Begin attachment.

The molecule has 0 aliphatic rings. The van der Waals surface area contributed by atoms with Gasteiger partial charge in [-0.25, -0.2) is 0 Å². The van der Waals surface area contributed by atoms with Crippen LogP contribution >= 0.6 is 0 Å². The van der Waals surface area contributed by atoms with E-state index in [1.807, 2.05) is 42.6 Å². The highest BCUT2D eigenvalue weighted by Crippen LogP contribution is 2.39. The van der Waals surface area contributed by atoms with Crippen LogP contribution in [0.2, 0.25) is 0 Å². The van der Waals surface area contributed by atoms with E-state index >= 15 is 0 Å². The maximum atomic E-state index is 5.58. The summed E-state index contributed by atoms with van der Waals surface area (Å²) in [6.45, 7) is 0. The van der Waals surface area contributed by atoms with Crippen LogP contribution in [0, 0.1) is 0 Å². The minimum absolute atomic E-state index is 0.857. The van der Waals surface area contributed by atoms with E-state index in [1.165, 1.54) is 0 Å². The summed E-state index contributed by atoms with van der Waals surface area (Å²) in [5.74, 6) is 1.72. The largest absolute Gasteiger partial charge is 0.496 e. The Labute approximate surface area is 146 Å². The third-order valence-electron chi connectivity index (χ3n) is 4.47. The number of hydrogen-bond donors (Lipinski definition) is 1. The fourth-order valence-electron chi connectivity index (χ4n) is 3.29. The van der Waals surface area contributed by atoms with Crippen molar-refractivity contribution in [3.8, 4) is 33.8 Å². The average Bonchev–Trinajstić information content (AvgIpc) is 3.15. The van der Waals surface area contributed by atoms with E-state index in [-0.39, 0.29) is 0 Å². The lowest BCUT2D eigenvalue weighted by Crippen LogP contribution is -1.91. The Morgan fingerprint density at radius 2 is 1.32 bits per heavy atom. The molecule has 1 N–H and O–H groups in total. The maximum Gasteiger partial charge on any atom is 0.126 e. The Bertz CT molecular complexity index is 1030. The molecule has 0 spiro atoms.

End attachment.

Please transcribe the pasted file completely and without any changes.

The molecule has 0 aliphatic rings. The van der Waals surface area contributed by atoms with Gasteiger partial charge in [-0.25, -0.2) is 0 Å². The van der Waals surface area contributed by atoms with Crippen LogP contribution >= 0.6 is 0 Å². The van der Waals surface area contributed by atoms with E-state index in [1.807, 2.05) is 42.6 Å². The highest BCUT2D eigenvalue weighted by Crippen LogP contribution is 2.39. The van der Waals surface area contributed by atoms with Crippen LogP contribution in [0.2, 0.25) is 0 Å². The van der Waals surface area contributed by atoms with E-state index >= 15 is 0 Å². The maximum atomic E-state index is 5.58. The summed E-state index contributed by atoms with van der Waals surface area (Å²) in [6.45, 7) is 0. The van der Waals surface area contributed by atoms with Crippen LogP contribution in [0, 0.1) is 0 Å². The minimum absolute atomic E-state index is 0.857. The van der Waals surface area contributed by atoms with E-state index in [1.165, 1.54) is 0 Å². The summed E-state index contributed by atoms with van der Waals surface area (Å²) in [5.74, 6) is 1.72. The largest absolute Gasteiger partial charge is 0.496 e. The Labute approximate surface area is 146 Å². The third-order valence-electron chi connectivity index (χ3n) is 4.47. The number of hydrogen-bond donors (Lipinski definition) is 1. The fourth-order valence-electron chi connectivity index (χ4n) is 3.29. The van der Waals surface area contributed by atoms with Crippen molar-refractivity contribution in [3.8, 4) is 33.8 Å². The average Bonchev–Trinajstić information content (AvgIpc) is 3.15. The van der Waals surface area contributed by atoms with E-state index in [-0.39, 0.29) is 0 Å². The lowest BCUT2D eigenvalue weighted by Crippen LogP contribution is -1.91. The Morgan fingerprint density at radius 2 is 1.32 bits per heavy atom. The molecule has 1 N–H and O–H groups in total. The maximum Gasteiger partial charge on any atom is 0.126 e. The Bertz CT molecular complexity index is 1030. The molecule has 0 spiro atoms.